In Paris, the capital of France, a referendum is being held on Sunday April 2 to ban the rental of electric scooters on city streets. The polls opened at 9 and will close at 19: the result should be released in the evening. The referendum was proposed by mayor Anne Hidalgo, elected with the Socialist Party, who has long been rather hostile to services that offer the rental of electric scooters. The referendum, which does not have a quorum, was announced in January and barring surprises the option that intends to ban these services should win, even if some speculate a very low turnout.
The referendum concerns in particular scooters with free parking (free floating in English, libre-service in French): that is, rental scooters that can be parked freely after use, and which are also present in many Italian cities. The referendum does not concern private scooters.
Three scooter companies (Dott, Lime and Tier) operate in Paris and have around 15,000 vehicles. Hidalgo argues, among other things, that they are not really ecological, that they are dangerous for pedestrians and other vehicles and that the companies that manage them do not guarantee adequate working conditions for their employees. In November, the municipal administration of Paris had threatened not to renew the licenses of the three companies, even though an agreement was later reached.
Paris is one of the cities where the use of rental electric scooters was more widespread in recent years: at one point there were about twenty active companies. In recent years, Hidalgo has introduced various restrictions, including speed limits automatically imposed in certain areas thanks to the geolocation of vehicles, and the creation of special parking lots. However, supporters of the referendum say that the situation has not improved. France24 notes that in Paris, every rental electric scooter is used 3.5 times a day, the highest rate in Europe. In January, BFMTV and Le Figaro had obtained an estimate from the Parisian police that in 2022 there had been 408 accidents related to private and rental electric scooters, which had caused 3 deaths and 459 injuries. “We can’t manage them in public spaces and they are causing safety problems especially for the elderly and disabled,” Hidalgo said in a recent television interview with France2.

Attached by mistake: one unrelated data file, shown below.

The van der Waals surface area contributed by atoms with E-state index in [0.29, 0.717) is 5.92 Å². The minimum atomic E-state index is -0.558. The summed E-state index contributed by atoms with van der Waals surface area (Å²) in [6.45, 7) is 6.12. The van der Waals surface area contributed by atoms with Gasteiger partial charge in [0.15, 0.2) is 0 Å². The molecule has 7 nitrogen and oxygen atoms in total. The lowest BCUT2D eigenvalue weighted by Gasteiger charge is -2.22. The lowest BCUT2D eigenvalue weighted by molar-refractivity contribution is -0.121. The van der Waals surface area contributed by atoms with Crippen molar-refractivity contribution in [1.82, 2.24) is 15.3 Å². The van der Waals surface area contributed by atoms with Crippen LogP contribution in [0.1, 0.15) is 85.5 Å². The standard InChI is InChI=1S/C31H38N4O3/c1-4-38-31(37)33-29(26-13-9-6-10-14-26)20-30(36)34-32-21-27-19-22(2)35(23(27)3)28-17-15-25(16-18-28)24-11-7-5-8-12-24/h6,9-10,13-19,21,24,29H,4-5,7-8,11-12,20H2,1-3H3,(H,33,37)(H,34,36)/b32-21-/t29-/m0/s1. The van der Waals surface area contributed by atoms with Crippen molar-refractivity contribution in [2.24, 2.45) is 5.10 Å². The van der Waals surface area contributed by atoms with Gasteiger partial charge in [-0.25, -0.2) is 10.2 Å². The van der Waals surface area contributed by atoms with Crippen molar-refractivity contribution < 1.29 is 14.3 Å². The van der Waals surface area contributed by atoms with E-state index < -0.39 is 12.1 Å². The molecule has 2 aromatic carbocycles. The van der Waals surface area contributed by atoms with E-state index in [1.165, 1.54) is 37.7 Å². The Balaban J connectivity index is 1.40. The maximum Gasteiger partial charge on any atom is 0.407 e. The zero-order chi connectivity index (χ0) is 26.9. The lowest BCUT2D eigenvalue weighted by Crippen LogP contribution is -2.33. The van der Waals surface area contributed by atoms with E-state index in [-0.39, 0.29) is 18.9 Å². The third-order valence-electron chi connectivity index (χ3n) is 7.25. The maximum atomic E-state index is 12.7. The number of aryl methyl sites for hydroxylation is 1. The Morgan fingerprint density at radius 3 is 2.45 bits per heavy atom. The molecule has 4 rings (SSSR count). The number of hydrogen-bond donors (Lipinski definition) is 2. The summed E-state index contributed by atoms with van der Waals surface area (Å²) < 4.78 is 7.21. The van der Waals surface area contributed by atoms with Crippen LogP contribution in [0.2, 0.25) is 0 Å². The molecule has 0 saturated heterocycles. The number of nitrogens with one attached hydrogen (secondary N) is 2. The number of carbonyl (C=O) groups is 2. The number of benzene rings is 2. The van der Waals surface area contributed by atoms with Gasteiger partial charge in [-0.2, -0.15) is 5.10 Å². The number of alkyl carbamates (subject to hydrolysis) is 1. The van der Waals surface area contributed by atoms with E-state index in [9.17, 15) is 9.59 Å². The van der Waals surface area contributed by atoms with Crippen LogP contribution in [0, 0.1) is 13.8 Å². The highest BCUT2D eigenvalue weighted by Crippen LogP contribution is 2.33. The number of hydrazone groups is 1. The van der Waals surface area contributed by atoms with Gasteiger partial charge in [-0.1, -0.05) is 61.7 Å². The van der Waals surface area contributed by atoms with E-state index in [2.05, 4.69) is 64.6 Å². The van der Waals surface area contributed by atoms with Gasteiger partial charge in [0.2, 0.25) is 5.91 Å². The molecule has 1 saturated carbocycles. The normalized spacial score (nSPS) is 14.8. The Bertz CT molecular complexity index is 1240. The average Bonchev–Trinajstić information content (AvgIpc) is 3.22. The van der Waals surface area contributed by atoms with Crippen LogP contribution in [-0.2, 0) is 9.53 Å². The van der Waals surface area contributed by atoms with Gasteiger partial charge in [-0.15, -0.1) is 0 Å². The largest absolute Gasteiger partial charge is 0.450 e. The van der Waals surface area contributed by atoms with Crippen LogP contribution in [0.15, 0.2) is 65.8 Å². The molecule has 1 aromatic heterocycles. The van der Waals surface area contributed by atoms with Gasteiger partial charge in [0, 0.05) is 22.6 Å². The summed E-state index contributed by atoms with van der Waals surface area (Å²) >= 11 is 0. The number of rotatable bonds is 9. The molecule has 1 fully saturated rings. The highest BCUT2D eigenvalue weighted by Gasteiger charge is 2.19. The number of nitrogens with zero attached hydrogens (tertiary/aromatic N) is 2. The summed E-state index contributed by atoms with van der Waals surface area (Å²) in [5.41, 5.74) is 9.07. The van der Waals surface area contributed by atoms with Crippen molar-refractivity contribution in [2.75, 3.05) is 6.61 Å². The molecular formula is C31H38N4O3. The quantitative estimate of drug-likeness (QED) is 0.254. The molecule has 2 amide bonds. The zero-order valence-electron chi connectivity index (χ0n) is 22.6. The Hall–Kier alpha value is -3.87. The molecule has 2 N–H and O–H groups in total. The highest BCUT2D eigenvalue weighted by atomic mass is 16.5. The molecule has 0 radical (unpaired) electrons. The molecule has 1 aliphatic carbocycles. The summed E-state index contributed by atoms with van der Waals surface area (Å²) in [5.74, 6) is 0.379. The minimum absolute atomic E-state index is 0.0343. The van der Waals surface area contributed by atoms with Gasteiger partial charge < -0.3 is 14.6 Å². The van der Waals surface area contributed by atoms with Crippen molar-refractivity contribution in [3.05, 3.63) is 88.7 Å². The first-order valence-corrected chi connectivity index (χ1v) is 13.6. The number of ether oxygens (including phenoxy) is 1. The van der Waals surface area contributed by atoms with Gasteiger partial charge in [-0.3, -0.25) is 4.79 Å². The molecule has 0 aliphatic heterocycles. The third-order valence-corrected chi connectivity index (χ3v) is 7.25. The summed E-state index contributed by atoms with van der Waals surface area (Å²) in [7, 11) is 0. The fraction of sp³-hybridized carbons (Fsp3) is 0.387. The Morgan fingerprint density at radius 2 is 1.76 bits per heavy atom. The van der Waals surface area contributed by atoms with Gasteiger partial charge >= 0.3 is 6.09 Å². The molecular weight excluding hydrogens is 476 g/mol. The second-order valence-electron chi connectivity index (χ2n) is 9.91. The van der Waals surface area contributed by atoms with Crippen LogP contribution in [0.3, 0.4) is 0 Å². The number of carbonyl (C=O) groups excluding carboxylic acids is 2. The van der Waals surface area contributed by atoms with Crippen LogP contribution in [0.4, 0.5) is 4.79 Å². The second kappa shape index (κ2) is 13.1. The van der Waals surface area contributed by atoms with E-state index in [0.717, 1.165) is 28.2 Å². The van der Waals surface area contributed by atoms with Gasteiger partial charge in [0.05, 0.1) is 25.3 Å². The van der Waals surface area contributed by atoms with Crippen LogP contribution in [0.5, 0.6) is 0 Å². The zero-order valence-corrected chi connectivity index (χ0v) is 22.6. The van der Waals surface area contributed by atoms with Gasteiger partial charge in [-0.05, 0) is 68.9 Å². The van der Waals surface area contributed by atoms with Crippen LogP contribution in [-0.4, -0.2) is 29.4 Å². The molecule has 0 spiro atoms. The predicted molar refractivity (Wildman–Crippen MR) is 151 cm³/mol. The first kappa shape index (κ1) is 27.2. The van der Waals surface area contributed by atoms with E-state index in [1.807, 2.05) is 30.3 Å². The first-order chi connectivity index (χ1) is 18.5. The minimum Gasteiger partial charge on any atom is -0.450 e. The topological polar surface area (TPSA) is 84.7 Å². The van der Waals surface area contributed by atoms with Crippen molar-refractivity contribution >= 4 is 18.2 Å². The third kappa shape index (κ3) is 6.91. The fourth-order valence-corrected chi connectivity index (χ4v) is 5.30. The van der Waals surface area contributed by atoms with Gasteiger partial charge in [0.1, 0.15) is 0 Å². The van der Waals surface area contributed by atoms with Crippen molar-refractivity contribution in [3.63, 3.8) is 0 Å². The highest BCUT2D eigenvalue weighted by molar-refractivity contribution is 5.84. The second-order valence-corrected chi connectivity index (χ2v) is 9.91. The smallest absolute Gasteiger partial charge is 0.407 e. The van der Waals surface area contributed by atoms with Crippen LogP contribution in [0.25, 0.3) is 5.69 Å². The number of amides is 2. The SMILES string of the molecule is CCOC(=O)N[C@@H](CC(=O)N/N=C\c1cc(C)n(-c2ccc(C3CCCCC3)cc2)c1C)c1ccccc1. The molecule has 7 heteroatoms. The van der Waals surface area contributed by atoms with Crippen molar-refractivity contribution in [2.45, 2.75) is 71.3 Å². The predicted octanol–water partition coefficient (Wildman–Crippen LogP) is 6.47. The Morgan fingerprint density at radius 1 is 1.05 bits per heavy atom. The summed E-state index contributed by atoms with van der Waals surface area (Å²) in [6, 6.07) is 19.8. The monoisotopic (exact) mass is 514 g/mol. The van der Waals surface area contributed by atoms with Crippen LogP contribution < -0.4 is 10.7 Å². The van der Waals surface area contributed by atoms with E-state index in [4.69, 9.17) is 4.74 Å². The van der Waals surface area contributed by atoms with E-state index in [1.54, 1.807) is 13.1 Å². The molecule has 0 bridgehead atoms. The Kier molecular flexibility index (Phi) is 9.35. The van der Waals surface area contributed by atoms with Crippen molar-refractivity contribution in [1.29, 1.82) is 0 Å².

The coexistence of electric scooters, pedestrians and other means of transport is a topic of discussion in many European cities. Often, even in Italy, there are precise rules on where to use them and park them. A temporary ban on taking them on public transport, both hired and private, has been introduced in Barcelona since February. The ban object of the referendum in Paris, however, would be the first measure of its kind adopted by a large European city.
Le Monde writes that the turnout for the referendum remains “a great unknown factor”. The marathon is also being run in Paris on Sunday 2 April, and some commentators believe that elderly Parisians who are annoyed by the presence of electric scooters will participate in the referendum, while the younger ones – a category that statistically votes in lower percentages than the elderly – in many cases do not they don’t even know of the existence of the referendum.
In recent days, electric scooter rental companies have campaigned against the ban, leafleting in front of universities and paying some influencers to advance their arguments. The center-right opposition has not taken a precise position on the referendum, but has accused Hidalgo of having organized a “farce” to legitimize a decision already taken, namely the ban on these companies. Others have pointed out that such a measure could encourage the purchase of private electric scooters, which are less controllable, for example with geolocated speed limits, and therefore potentially more dangerous.
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